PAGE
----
Inappropriate sexual activity Teenagers who use alcohol are more likely to have had unplanned sexual intercourse and
contracted sexually transmitted diseases. There is evidence that young women who binge drink are more likely to have
experienced sex that they subsequently regretted, forced sex, or attempted forced sex, and that the risk of emotional and
physical harm and unwanted pregnancies increases.

Violence Young people who drink frequently or binge drink are more likely to be involved in fights, to be injured fighting,
to commit violent offences including sexual offences and to carry weapons.

Longer-term Young people who binge drink in adolescence are more likely to be binge drinkers as adults and have an
increased risk of developing alcohol dependence in young adulthood. Young people who binge drink at an early age are
more likely to experience drug use and dependence, be involved in crime, and achieve lower educational attainment
as adults.


Why the guiding principles matter … for parents and carers
If parents use alcohol responsibly, it's more likely their children will too. Parents and carers can protect children
from misusing alcohol by maintaining a close relationship with their children, setting clear rules about alcohol,
and supervising their children's drinking.

Factors that influence alcohol use include:

Parental behaviour Parental use of alcohol increases the likelihood that children will also consume alcohol. In addition,
a family history of alcoholism is associated with an increased risk of alcoholism in children. On the positive side, the use
of incentives, setting limits and consequences for behaviour, and negotiating boundaries and rules for appropriate
behaviour are associated with less alcohol use in early adolescence, and lower rates of problematic drinking in early
adulthood.

Quality of relationships Warm and supportive parent-adolescent relationships are associated with lower levels of
adolescent alcohol use, as well as lower rates of problematic alcohol use and misuse.

Peer pressure Peers - children and young people of the same age - play an important role in the onset of an
individual's drinking behaviours. The effect of peers has been shown to be particularly powerful when parent-adolescent
relationships are poorer in quality.




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GUIDANCE ON THE CONSUMPTION OF ALCOHOL BY CHILDREN AND YOUNG PEOPLE



Putting the principles into practice
For many parents, bringing up the subject of alcohol with their children is no easy matter. Parents may think that they
have little influence on their children's decisions as they enter into their teenage years, or they may even be a little
unsure how to broach the subject.
The truth is, parents often underestimate how much influence they actually have on their children and the power they
have to set appropriate boundaries.
But for parents to feel confident enough to talk to their children about alcohol and to empower them to set appropriate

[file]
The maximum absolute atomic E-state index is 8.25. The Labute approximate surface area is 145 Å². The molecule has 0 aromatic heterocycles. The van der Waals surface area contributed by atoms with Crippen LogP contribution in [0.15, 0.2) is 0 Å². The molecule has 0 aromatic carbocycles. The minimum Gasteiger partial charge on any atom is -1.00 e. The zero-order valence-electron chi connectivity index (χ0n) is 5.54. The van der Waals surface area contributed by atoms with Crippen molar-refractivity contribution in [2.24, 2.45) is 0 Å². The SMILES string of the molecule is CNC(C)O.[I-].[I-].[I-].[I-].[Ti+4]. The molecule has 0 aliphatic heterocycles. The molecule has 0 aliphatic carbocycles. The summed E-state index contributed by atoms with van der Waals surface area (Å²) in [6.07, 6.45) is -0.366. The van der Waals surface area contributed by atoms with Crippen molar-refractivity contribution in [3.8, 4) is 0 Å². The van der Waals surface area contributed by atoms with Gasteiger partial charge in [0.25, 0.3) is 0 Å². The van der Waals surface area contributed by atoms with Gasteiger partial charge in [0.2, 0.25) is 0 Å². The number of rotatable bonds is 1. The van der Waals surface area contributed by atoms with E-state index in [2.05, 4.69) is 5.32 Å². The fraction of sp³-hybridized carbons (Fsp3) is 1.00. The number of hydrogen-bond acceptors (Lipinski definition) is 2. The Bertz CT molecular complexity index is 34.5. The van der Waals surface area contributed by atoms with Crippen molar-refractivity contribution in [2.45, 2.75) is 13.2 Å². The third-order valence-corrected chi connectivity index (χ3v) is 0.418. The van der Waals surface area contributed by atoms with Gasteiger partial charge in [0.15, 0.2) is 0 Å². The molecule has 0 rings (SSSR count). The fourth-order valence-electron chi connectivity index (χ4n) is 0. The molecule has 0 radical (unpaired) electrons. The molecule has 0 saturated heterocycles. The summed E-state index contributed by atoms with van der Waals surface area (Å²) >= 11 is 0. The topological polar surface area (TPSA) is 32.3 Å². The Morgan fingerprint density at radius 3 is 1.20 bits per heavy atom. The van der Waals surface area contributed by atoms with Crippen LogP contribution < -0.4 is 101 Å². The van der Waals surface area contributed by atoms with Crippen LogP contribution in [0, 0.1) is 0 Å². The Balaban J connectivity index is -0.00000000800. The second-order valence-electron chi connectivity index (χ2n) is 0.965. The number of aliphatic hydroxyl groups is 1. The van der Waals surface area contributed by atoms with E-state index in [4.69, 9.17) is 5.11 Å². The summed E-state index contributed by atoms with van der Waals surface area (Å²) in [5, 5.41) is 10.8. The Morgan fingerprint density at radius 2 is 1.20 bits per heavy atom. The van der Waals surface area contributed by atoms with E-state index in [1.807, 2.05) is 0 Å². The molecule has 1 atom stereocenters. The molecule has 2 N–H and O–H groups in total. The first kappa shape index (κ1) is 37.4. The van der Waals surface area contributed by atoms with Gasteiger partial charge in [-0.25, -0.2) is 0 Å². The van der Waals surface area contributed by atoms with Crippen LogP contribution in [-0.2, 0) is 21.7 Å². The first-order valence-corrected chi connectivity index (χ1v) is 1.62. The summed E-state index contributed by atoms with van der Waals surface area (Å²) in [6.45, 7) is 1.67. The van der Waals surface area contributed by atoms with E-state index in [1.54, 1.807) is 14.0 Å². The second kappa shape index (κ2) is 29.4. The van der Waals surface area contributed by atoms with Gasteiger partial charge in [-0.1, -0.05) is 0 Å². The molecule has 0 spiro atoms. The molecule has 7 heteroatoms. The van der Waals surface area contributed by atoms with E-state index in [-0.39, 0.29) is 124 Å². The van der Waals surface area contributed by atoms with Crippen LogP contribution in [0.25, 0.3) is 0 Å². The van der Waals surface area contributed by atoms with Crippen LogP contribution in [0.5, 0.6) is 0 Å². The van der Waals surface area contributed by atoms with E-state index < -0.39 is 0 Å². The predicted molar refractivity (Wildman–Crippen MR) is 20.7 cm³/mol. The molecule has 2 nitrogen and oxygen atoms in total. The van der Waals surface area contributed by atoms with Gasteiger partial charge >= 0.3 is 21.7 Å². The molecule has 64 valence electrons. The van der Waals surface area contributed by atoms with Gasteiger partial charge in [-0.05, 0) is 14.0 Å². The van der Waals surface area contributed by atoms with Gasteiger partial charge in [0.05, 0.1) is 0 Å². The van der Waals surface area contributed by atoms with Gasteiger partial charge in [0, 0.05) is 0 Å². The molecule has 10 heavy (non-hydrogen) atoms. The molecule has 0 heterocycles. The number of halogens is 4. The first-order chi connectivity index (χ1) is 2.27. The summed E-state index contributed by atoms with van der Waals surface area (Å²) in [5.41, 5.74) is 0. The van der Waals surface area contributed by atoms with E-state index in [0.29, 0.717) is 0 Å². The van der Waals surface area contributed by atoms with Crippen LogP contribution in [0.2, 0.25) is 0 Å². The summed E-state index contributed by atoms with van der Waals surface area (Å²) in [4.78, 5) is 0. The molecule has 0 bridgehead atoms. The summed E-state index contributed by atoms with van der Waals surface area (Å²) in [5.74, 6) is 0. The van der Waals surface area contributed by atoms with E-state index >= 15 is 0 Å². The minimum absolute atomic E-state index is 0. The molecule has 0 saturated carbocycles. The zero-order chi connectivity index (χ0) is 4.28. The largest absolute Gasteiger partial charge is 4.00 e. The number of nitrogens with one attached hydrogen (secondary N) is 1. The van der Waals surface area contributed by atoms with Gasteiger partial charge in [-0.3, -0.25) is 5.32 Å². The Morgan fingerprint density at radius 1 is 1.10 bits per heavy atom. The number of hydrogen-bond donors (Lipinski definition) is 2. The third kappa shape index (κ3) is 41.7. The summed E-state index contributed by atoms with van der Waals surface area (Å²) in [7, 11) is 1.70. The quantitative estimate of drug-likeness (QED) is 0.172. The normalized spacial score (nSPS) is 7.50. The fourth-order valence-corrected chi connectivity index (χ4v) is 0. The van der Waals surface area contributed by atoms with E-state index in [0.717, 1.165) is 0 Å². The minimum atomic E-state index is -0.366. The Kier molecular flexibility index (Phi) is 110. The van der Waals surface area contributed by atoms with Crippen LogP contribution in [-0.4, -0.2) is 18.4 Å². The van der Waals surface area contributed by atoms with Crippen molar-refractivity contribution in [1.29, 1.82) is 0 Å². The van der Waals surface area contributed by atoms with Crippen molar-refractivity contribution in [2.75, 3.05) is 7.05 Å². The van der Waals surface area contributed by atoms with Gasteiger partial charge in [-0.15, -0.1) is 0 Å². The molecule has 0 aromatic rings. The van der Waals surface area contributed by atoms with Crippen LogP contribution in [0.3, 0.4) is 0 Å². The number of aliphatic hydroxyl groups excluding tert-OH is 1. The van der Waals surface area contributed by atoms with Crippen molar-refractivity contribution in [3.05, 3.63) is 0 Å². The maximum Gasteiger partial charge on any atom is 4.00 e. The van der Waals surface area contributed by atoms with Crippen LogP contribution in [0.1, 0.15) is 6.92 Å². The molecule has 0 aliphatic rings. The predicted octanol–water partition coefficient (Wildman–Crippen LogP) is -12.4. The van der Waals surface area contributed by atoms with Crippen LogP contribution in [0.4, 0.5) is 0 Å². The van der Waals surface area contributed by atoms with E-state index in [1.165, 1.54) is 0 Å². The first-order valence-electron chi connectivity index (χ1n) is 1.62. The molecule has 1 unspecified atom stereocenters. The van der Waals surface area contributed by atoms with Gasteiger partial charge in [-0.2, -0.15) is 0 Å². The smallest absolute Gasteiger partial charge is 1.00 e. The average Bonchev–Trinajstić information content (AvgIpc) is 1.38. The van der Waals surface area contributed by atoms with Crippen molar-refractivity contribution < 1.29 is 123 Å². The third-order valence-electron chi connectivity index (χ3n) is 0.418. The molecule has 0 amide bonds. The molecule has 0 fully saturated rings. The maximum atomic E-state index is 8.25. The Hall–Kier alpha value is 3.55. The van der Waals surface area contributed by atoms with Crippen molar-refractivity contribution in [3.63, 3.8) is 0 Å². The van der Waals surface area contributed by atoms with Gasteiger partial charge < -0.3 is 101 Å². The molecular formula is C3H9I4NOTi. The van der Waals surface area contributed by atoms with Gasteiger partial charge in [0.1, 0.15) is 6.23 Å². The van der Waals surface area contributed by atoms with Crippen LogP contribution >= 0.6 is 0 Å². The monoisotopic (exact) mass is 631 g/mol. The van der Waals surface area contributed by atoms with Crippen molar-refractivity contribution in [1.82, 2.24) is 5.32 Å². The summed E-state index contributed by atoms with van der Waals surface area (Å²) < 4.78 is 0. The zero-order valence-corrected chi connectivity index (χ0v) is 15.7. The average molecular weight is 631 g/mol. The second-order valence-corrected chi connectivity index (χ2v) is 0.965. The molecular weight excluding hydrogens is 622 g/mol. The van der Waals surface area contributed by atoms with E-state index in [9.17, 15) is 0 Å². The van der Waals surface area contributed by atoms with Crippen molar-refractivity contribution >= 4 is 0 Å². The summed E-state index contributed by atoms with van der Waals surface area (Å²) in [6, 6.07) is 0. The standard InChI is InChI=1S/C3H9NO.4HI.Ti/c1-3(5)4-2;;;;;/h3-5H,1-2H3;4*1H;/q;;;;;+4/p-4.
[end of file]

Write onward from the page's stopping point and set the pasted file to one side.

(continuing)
boundaries, they may need more information and advice.
The Welsh Assembly Government's Strengthening Families Programme recognises that many of the factors that protect
young people from alcohol and drug abuse, or put them at greater risk of such abuse, are linked to family life and
parenting.
The programme aims to develop parenting and communication skills, and enhance young people's ability to avoid health-
damaging behaviours. The Strengthening Families Programme is now established in Caerphilly, Swansea, Flintshire,
Carmarthenshire, Merthyr and Wrexham.
I will shortly be issuing an information leaflet designed to help provide parents with the guidance they need to talk to
their children about alcohol, and to help give them the confidence to do so.
The Welsh Assembly Government is also launching a public awareness campaign to inform people about its new
approach and set out the guiding principles to help reduce the levels of alcohol consumption by children and young
people in Wales.




Dr Tony Jewell
Chief Medical Officer for Wales




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GUIDANCE ON THE CONSUMPTION OF ALCOHOL BY CHILDREN AND YOUNG PEOPLE



References
1. The Welsh Assembly Government's substance misuse strategy, Working Together to Reduce Harm,
   published in 2008, is available at:
   http://wales.gov.uk/topics/housingandcommunity/safety/publications/strategy0818/?lang=en

2. Information about alcohol consumption among children and young people in Wales, together with international
   comparisons, is available in the Health Behaviour of School-aged Children reports, published by the
   World Health Organization, and available at:
   http://www.hbsc.org/

3. 'Guidance on the consumption of alcohol by children and young people' (2009) published by the
   Department of Health and available at:
   http://www.dh.gov.uk/en/Publicationsandstatistics/Publications/PublicationsPolicyAndGuidance/DH_110258




For more information
Drink Wise Wales is any easy-to-use bilingual website giving information on sensible drinking, where you can calculate
how much you are drinking, and learn about how alcohol affects your body. There's also information on the number of
calories in popular alcoholic drinks, and a reaction game demonstrating how alcohol can slow you down.

www.drinkwisewales.org.uk and www.yfeddoethcymru.org.uk

DAN, the Wales Drug and Alcohol Helpline, provides free and confidential information or help on issues relating to drugs
or alcohol.

Call 0800 6 33 55 88


The Health Challenge Wales website provides practical advice on a range of healthy living issues, including
sensible drinking.

http://wales.gov.uk/hcwsubsite/healthchallenge/?lang=en